The results showed that those who practice meditation–vipassana (29 percent), mindfulness (23 percent), Buddhist (14 percent), and other types–had more wisdom, on average, than those in the three other groups. More importantly, it established for the first time that the link between meditation and wisdom might be attributable to a lower level of anxiety.
“We are the first to show an association between wisdom, on the one hand, and mental and somatic practice, on the other,” Williams said. “We’re also the first to suggest that meditation’s ability to reduce everyday anxiety might partially explain this relationship.”
Participants who practiced ballet had the lowest levels of wisdom. Nevertheless, the more they practiced ballet, the higher they scored on measures of psychological traits that are associated with wisdom.
Williams said it’s important to note that the research was not looking for and did not establish a causal relationship between wisdom and any of the four practices. But the results suggest that further study could identify such a causal relationship.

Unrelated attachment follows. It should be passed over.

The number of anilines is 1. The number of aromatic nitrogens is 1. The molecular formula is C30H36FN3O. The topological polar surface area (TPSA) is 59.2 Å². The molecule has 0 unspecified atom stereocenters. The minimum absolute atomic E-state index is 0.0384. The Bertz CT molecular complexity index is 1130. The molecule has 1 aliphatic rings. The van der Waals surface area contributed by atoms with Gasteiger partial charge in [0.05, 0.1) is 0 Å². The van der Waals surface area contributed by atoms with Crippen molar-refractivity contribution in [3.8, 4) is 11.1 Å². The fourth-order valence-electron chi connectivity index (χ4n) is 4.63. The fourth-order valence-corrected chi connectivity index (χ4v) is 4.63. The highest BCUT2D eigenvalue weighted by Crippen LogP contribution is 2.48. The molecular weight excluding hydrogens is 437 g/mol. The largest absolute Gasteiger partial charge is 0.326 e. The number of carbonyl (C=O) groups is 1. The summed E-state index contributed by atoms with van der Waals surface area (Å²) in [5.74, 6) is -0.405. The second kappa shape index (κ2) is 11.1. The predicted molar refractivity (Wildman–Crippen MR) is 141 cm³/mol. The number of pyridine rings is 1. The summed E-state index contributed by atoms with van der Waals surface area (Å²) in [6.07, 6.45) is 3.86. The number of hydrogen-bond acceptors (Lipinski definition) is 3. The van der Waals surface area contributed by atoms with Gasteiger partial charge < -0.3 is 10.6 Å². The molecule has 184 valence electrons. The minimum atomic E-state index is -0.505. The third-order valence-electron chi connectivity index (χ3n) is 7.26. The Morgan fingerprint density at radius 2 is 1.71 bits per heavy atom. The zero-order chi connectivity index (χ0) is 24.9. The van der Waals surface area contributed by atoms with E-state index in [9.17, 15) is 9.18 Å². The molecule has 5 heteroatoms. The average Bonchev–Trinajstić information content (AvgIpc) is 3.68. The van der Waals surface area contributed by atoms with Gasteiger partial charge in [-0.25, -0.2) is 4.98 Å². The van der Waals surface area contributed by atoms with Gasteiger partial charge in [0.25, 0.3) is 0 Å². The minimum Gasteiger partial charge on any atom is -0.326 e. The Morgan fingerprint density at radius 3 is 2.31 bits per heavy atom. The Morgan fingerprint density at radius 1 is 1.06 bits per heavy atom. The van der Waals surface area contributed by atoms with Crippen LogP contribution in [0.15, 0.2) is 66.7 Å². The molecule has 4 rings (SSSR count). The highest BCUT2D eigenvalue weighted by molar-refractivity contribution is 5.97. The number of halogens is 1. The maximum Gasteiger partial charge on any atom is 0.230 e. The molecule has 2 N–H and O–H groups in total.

“We hope our exploratory research will encourage others to replicate our results and look for other experiences that are linked with wisdom, as well as the factors that might explain such links,” Williams said.
“Although wisdom, as an intellectual pursuit, is one of the oldest subjects studied by human-kind, it is one of the youngest, as a scientific pursuit,” he added.
Ardelt thinks this study will generate a lot of interest with the public and in the growing field of the study of wisdom, especially due to the current interest in meditation. “These findings indicate that meditation might have more benefits than as a stress-reduction or pain-reduction technique,” she said.
If mental and somatic practices can lead to more wisdom, “their applications should be explored across settings such as in the classroom or workplace with the goal of creating not only wiser people but also a wiser society,” the researchers concluded.
Knowledge may empower people to change the way the world works, but if they don’t really know how it works, how useful is that knowledge? Wisdom begins with the dawn of reason, an understanding of the knowledge and principles whereby we may know the true meaning of things. Meditation can help all attain a wisdom they never dreamed of.